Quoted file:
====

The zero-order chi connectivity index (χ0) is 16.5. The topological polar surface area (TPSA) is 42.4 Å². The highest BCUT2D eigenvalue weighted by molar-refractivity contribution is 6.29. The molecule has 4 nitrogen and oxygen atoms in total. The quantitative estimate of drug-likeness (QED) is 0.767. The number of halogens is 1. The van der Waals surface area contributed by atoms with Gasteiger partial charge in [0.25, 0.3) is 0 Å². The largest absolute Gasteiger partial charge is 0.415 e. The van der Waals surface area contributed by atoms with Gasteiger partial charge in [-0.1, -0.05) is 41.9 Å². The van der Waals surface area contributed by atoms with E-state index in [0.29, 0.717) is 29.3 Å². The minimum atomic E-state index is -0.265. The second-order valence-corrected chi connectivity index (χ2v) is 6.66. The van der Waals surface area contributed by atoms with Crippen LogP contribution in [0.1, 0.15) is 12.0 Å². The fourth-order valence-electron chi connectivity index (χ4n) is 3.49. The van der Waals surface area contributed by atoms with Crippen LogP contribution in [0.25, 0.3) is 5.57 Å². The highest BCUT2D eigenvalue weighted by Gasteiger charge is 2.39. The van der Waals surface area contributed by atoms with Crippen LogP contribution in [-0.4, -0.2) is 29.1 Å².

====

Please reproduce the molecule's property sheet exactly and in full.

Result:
The zero-order chi connectivity index (χ0) is 16.5. The topological polar surface area (TPSA) is 42.4 Å². The highest BCUT2D eigenvalue weighted by molar-refractivity contribution is 6.29. The molecule has 4 nitrogen and oxygen atoms in total. The quantitative estimate of drug-likeness (QED) is 0.767. The number of halogens is 1. The van der Waals surface area contributed by atoms with Gasteiger partial charge in [0.25, 0.3) is 0 Å². The largest absolute Gasteiger partial charge is 0.415 e. The van der Waals surface area contributed by atoms with Gasteiger partial charge in [-0.1, -0.05) is 41.9 Å². The van der Waals surface area contributed by atoms with E-state index in [0.29, 0.717) is 29.3 Å². The minimum atomic E-state index is -0.265. The second-order valence-corrected chi connectivity index (χ2v) is 6.66. The van der Waals surface area contributed by atoms with Crippen LogP contribution in [0.1, 0.15) is 12.0 Å². The fourth-order valence-electron chi connectivity index (χ4n) is 3.49. The van der Waals surface area contributed by atoms with Crippen LogP contribution in [0.25, 0.3) is 5.57 Å². The highest BCUT2D eigenvalue weighted by Gasteiger charge is 2.39. The van der Waals surface area contributed by atoms with Crippen LogP contribution in [-0.4, -0.2) is 29.1 Å².